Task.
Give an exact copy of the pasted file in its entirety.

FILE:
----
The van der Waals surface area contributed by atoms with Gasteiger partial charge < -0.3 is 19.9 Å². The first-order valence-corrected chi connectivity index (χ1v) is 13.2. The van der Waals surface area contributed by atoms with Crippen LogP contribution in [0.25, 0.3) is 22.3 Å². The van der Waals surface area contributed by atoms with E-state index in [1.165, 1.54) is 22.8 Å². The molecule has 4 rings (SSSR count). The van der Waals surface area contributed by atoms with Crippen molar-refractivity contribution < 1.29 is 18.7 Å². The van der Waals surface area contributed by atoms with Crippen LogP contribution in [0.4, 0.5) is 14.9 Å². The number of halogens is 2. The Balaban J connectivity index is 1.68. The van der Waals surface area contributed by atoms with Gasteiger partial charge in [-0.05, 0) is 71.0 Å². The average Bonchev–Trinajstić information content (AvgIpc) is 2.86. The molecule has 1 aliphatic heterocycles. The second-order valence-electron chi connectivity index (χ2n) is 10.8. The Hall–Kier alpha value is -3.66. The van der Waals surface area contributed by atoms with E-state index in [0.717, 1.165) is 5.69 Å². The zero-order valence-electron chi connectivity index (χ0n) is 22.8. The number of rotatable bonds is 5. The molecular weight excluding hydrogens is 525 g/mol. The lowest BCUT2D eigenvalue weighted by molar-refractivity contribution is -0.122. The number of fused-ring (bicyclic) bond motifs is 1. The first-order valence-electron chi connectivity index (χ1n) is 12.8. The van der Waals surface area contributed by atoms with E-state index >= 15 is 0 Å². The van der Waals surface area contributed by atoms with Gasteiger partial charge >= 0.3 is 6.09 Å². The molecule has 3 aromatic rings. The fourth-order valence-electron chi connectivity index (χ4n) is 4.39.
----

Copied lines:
The van der Waals surface area contributed by atoms with Gasteiger partial charge < -0.3 is 19.9 Å². The first-order valence-corrected chi connectivity index (χ1v) is 13.2. The van der Waals surface area contributed by atoms with Crippen LogP contribution in [0.25, 0.3) is 22.3 Å². The van der Waals surface area contributed by atoms with E-state index in [1.165, 1.54) is 22.8 Å². The molecule has 4 rings (SSSR count). The van der Waals surface area contributed by atoms with Crippen molar-refractivity contribution < 1.29 is 18.7 Å². The van der Waals surface area contributed by atoms with Crippen LogP contribution in [0.4, 0.5) is 14.9 Å². The number of halogens is 2. The Balaban J connectivity index is 1.68. The van der Waals surface area contributed by atoms with Gasteiger partial charge in [-0.05, 0) is 71.0 Å². The average Bonchev–Trinajstić information content (AvgIpc) is 2.86. The molecule has 1 aliphatic heterocycles. The second-order valence-electron chi connectivity index (χ2n) is 10.8. The Hall–Kier alpha value is -3.66. The van der Waals surface area contributed by atoms with E-state index in [0.717, 1.165) is 5.69 Å². The zero-order valence-electron chi connectivity index (χ0n) is 22.8. The number of rotatable bonds is 5. The molecular weight excluding hydrogens is 525 g/mol. The lowest BCUT2D eigenvalue weighted by molar-refractivity contribution is -0.122. The number of fused-ring (bicyclic) bond motifs is 1. The first-order valence-electron chi connectivity index (χ1n) is 12.8. The van der Waals surface area contributed by atoms with E-state index >= 15 is 0 Å². The van der Waals surface area contributed by atoms with Gasteiger partial charge >= 0.3 is 6.09 Å². The molecule has 3 aromatic rings. The fourth-order valence-electron chi connectivity index (χ4n) is 4.39.